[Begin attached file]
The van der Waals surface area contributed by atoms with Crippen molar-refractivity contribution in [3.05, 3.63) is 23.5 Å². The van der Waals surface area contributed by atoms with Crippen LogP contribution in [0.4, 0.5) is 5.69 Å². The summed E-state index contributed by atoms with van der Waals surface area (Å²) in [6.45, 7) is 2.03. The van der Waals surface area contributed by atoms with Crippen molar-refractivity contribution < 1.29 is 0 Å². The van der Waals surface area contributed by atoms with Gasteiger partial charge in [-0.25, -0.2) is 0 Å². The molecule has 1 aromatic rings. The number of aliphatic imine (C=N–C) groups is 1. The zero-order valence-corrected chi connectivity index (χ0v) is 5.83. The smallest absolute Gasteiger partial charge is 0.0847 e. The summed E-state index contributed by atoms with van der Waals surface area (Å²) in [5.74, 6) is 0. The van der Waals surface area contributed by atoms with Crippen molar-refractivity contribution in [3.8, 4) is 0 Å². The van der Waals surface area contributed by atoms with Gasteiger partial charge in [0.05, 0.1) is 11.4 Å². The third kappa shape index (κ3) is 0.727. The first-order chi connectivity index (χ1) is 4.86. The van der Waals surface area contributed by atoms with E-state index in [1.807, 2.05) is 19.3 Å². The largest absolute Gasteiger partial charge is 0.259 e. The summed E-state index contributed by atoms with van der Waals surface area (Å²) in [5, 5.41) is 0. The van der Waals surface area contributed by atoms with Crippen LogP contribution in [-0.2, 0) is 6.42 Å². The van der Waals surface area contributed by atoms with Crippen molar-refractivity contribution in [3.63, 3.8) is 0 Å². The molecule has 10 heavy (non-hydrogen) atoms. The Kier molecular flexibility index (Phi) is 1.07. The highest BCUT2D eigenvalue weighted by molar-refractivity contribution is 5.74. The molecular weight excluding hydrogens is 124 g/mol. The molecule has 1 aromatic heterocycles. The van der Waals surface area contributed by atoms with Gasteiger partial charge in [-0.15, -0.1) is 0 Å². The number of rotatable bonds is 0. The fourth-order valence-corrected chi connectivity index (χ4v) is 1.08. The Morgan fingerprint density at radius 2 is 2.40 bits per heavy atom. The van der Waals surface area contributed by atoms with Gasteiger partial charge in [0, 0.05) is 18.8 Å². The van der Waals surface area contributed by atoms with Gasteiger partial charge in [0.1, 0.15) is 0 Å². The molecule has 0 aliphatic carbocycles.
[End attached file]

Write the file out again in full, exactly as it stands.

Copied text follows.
The van der Waals surface area contributed by atoms with Crippen molar-refractivity contribution in [3.05, 3.63) is 23.5 Å². The van der Waals surface area contributed by atoms with Crippen LogP contribution in [0.4, 0.5) is 5.69 Å². The summed E-state index contributed by atoms with van der Waals surface area (Å²) in [6.45, 7) is 2.03. The van der Waals surface area contributed by atoms with Crippen molar-refractivity contribution < 1.29 is 0 Å². The van der Waals surface area contributed by atoms with Gasteiger partial charge in [-0.25, -0.2) is 0 Å². The molecule has 1 aromatic rings. The number of aliphatic imine (C=N–C) groups is 1. The zero-order valence-corrected chi connectivity index (χ0v) is 5.83. The smallest absolute Gasteiger partial charge is 0.0847 e. The summed E-state index contributed by atoms with van der Waals surface area (Å²) in [5.74, 6) is 0. The van der Waals surface area contributed by atoms with Crippen molar-refractivity contribution in [3.8, 4) is 0 Å². The van der Waals surface area contributed by atoms with Gasteiger partial charge in [0.05, 0.1) is 11.4 Å². The third kappa shape index (κ3) is 0.727. The first-order chi connectivity index (χ1) is 4.86. The van der Waals surface area contributed by atoms with E-state index in [1.807, 2.05) is 19.3 Å². The largest absolute Gasteiger partial charge is 0.259 e. The summed E-state index contributed by atoms with van der Waals surface area (Å²) in [5, 5.41) is 0. The van der Waals surface area contributed by atoms with Crippen LogP contribution in [-0.2, 0) is 6.42 Å². The van der Waals surface area contributed by atoms with Crippen molar-refractivity contribution in [3.63, 3.8) is 0 Å². The molecule has 10 heavy (non-hydrogen) atoms. The Kier molecular flexibility index (Phi) is 1.07. The highest BCUT2D eigenvalue weighted by molar-refractivity contribution is 5.74. The molecular weight excluding hydrogens is 124 g/mol. The molecule has 1 aromatic heterocycles. The van der Waals surface area contributed by atoms with Gasteiger partial charge in [-0.15, -0.1) is 0 Å². The number of rotatable bonds is 0. The fourth-order valence-corrected chi connectivity index (χ4v) is 1.08. The Morgan fingerprint density at radius 2 is 2.40 bits per heavy atom. The van der Waals surface area contributed by atoms with Gasteiger partial charge in [0, 0.05) is 18.8 Å². The van der Waals surface area contributed by atoms with Gasteiger partial charge in [0.1, 0.15) is 0 Å². The molecule has 0 aliphatic carbocycles.